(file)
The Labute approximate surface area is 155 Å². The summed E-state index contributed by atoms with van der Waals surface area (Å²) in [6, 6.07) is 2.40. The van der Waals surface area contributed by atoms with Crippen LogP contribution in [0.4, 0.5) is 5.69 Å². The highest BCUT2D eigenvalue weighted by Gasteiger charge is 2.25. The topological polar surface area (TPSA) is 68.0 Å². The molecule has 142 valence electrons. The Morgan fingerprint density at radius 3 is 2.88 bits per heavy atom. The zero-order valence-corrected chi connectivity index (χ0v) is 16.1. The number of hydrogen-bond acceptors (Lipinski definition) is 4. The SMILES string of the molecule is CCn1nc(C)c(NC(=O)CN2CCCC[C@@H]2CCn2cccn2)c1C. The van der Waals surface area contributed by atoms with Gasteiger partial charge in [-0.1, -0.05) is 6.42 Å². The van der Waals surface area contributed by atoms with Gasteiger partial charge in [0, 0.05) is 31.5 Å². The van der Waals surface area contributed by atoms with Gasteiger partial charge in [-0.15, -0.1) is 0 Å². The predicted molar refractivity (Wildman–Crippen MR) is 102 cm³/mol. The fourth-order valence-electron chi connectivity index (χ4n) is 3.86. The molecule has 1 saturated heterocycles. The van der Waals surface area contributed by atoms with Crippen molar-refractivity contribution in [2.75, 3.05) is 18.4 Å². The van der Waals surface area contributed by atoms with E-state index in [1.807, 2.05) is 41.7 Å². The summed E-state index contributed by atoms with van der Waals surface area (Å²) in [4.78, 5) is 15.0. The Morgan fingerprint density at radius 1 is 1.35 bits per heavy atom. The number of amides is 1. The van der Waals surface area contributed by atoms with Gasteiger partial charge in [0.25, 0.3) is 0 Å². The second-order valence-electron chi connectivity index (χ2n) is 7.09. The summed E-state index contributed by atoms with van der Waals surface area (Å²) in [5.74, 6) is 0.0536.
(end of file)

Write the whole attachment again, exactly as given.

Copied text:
The Labute approximate surface area is 155 Å². The summed E-state index contributed by atoms with van der Waals surface area (Å²) in [6, 6.07) is 2.40. The van der Waals surface area contributed by atoms with Crippen LogP contribution in [0.4, 0.5) is 5.69 Å². The highest BCUT2D eigenvalue weighted by Gasteiger charge is 2.25. The topological polar surface area (TPSA) is 68.0 Å². The molecule has 142 valence electrons. The Morgan fingerprint density at radius 3 is 2.88 bits per heavy atom. The zero-order valence-corrected chi connectivity index (χ0v) is 16.1. The number of hydrogen-bond acceptors (Lipinski definition) is 4. The SMILES string of the molecule is CCn1nc(C)c(NC(=O)CN2CCCC[C@@H]2CCn2cccn2)c1C. The van der Waals surface area contributed by atoms with Gasteiger partial charge in [-0.1, -0.05) is 6.42 Å². The van der Waals surface area contributed by atoms with Gasteiger partial charge in [0, 0.05) is 31.5 Å². The van der Waals surface area contributed by atoms with Gasteiger partial charge in [-0.15, -0.1) is 0 Å². The predicted molar refractivity (Wildman–Crippen MR) is 102 cm³/mol. The fourth-order valence-electron chi connectivity index (χ4n) is 3.86. The molecule has 1 saturated heterocycles. The van der Waals surface area contributed by atoms with Crippen molar-refractivity contribution in [2.75, 3.05) is 18.4 Å². The van der Waals surface area contributed by atoms with E-state index in [1.807, 2.05) is 41.7 Å². The summed E-state index contributed by atoms with van der Waals surface area (Å²) in [4.78, 5) is 15.0. The Morgan fingerprint density at radius 1 is 1.35 bits per heavy atom. The number of amides is 1. The van der Waals surface area contributed by atoms with Gasteiger partial charge in [0.25, 0.3) is 0 Å². The second-order valence-electron chi connectivity index (χ2n) is 7.09. The summed E-state index contributed by atoms with van der Waals surface area (Å²) in [5.74, 6) is 0.0536.